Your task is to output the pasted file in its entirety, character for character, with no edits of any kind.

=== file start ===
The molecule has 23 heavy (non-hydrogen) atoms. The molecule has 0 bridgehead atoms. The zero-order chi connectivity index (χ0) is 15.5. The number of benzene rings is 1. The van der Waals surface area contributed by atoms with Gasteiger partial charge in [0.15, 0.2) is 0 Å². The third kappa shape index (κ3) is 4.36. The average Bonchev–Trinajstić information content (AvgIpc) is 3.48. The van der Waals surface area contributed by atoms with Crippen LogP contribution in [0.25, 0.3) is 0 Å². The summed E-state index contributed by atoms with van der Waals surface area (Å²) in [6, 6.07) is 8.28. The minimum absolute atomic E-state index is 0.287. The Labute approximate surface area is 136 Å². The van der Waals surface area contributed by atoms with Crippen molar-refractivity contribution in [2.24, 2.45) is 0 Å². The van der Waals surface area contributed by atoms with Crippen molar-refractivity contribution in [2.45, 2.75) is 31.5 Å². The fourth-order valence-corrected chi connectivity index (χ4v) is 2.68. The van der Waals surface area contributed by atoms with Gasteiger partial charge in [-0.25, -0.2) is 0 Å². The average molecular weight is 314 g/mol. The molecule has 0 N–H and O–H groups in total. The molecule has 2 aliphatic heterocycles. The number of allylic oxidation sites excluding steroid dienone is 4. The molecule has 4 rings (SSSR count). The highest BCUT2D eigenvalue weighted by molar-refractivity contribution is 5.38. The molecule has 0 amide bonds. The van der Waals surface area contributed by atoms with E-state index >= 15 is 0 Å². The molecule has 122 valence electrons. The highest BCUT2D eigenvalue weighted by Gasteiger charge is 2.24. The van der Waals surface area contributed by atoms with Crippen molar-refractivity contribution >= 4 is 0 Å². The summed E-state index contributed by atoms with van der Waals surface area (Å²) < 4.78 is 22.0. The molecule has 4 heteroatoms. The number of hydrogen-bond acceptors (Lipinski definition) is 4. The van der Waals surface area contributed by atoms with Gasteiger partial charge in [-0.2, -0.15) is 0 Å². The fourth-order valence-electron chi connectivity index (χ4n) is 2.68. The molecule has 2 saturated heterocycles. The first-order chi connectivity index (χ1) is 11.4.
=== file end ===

The molecule has 23 heavy (non-hydrogen) atoms. The molecule has 0 bridgehead atoms. The zero-order chi connectivity index (χ0) is 15.5. The number of benzene rings is 1. The van der Waals surface area contributed by atoms with Gasteiger partial charge in [0.15, 0.2) is 0 Å². The third kappa shape index (κ3) is 4.36. The average Bonchev–Trinajstić information content (AvgIpc) is 3.48. The van der Waals surface area contributed by atoms with Crippen LogP contribution in [0.25, 0.3) is 0 Å². The summed E-state index contributed by atoms with van der Waals surface area (Å²) in [6, 6.07) is 8.28. The minimum absolute atomic E-state index is 0.287. The Labute approximate surface area is 136 Å². The van der Waals surface area contributed by atoms with Crippen molar-refractivity contribution in [2.24, 2.45) is 0 Å². The van der Waals surface area contributed by atoms with Crippen molar-refractivity contribution in [2.45, 2.75) is 31.5 Å². The fourth-order valence-corrected chi connectivity index (χ4v) is 2.68. The van der Waals surface area contributed by atoms with Gasteiger partial charge in [-0.25, -0.2) is 0 Å². The average molecular weight is 314 g/mol. The molecule has 0 N–H and O–H groups in total. The molecule has 2 aliphatic heterocycles. The number of allylic oxidation sites excluding steroid dienone is 4. The molecule has 4 rings (SSSR count). The highest BCUT2D eigenvalue weighted by molar-refractivity contribution is 5.38. The molecule has 0 amide bonds. The van der Waals surface area contributed by atoms with E-state index >= 15 is 0 Å². The molecule has 122 valence electrons. The highest BCUT2D eigenvalue weighted by Gasteiger charge is 2.24. The van der Waals surface area contributed by atoms with Crippen molar-refractivity contribution >= 4 is 0 Å². The summed E-state index contributed by atoms with van der Waals surface area (Å²) < 4.78 is 22.0. The molecule has 4 heteroatoms. The number of hydrogen-bond acceptors (Lipinski definition) is 4. The van der Waals surface area contributed by atoms with Gasteiger partial charge in [-0.2, -0.15) is 0 Å². The fourth-order valence-electron chi connectivity index (χ4n) is 2.68. The molecule has 2 saturated heterocycles. The first-order chi connectivity index (χ1) is 11.4.